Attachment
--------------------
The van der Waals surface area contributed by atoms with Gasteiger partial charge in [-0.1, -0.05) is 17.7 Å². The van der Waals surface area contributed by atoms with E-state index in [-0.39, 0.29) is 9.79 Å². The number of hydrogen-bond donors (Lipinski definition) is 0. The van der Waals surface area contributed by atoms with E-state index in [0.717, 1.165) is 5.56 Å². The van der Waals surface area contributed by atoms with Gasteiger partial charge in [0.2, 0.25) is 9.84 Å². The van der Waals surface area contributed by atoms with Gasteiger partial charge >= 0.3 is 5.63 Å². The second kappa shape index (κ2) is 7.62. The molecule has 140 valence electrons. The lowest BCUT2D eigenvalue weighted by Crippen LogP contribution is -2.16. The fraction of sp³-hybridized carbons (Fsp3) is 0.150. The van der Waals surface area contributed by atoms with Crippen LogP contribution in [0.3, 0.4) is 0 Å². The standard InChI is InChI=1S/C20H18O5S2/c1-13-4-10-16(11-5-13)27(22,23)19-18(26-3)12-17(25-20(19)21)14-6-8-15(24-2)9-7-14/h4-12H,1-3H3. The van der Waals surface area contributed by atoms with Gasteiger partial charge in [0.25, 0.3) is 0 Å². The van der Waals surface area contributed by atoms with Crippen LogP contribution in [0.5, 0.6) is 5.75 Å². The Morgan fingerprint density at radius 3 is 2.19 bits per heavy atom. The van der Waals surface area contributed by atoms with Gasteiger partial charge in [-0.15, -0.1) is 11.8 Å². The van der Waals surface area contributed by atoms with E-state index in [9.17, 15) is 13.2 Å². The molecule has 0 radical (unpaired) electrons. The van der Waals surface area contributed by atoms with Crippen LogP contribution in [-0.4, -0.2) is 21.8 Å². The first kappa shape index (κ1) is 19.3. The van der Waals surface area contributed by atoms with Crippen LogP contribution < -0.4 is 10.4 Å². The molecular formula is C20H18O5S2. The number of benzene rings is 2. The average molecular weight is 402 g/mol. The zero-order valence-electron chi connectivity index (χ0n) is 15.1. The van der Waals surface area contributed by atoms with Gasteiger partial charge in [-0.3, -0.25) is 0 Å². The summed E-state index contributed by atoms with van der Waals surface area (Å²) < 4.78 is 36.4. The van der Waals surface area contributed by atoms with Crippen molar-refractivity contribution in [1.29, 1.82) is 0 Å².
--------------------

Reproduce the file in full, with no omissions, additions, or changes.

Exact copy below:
The van der Waals surface area contributed by atoms with Gasteiger partial charge in [-0.1, -0.05) is 17.7 Å². The van der Waals surface area contributed by atoms with E-state index in [-0.39, 0.29) is 9.79 Å². The number of hydrogen-bond donors (Lipinski definition) is 0. The van der Waals surface area contributed by atoms with E-state index in [0.717, 1.165) is 5.56 Å². The van der Waals surface area contributed by atoms with Gasteiger partial charge in [0.2, 0.25) is 9.84 Å². The van der Waals surface area contributed by atoms with Gasteiger partial charge >= 0.3 is 5.63 Å². The second kappa shape index (κ2) is 7.62. The molecule has 140 valence electrons. The lowest BCUT2D eigenvalue weighted by Crippen LogP contribution is -2.16. The fraction of sp³-hybridized carbons (Fsp3) is 0.150. The van der Waals surface area contributed by atoms with Crippen LogP contribution in [0.3, 0.4) is 0 Å². The standard InChI is InChI=1S/C20H18O5S2/c1-13-4-10-16(11-5-13)27(22,23)19-18(26-3)12-17(25-20(19)21)14-6-8-15(24-2)9-7-14/h4-12H,1-3H3. The van der Waals surface area contributed by atoms with Gasteiger partial charge in [0.25, 0.3) is 0 Å². The van der Waals surface area contributed by atoms with Crippen LogP contribution in [0.5, 0.6) is 5.75 Å². The Morgan fingerprint density at radius 3 is 2.19 bits per heavy atom. The van der Waals surface area contributed by atoms with Gasteiger partial charge in [-0.15, -0.1) is 11.8 Å². The van der Waals surface area contributed by atoms with E-state index in [9.17, 15) is 13.2 Å². The molecule has 0 radical (unpaired) electrons. The van der Waals surface area contributed by atoms with Crippen LogP contribution in [-0.4, -0.2) is 21.8 Å². The first kappa shape index (κ1) is 19.3. The van der Waals surface area contributed by atoms with Crippen LogP contribution < -0.4 is 10.4 Å². The molecular formula is C20H18O5S2. The number of benzene rings is 2. The average molecular weight is 402 g/mol. The zero-order valence-electron chi connectivity index (χ0n) is 15.1. The van der Waals surface area contributed by atoms with Gasteiger partial charge in [-0.3, -0.25) is 0 Å². The summed E-state index contributed by atoms with van der Waals surface area (Å²) < 4.78 is 36.4. The van der Waals surface area contributed by atoms with Crippen molar-refractivity contribution in [1.29, 1.82) is 0 Å².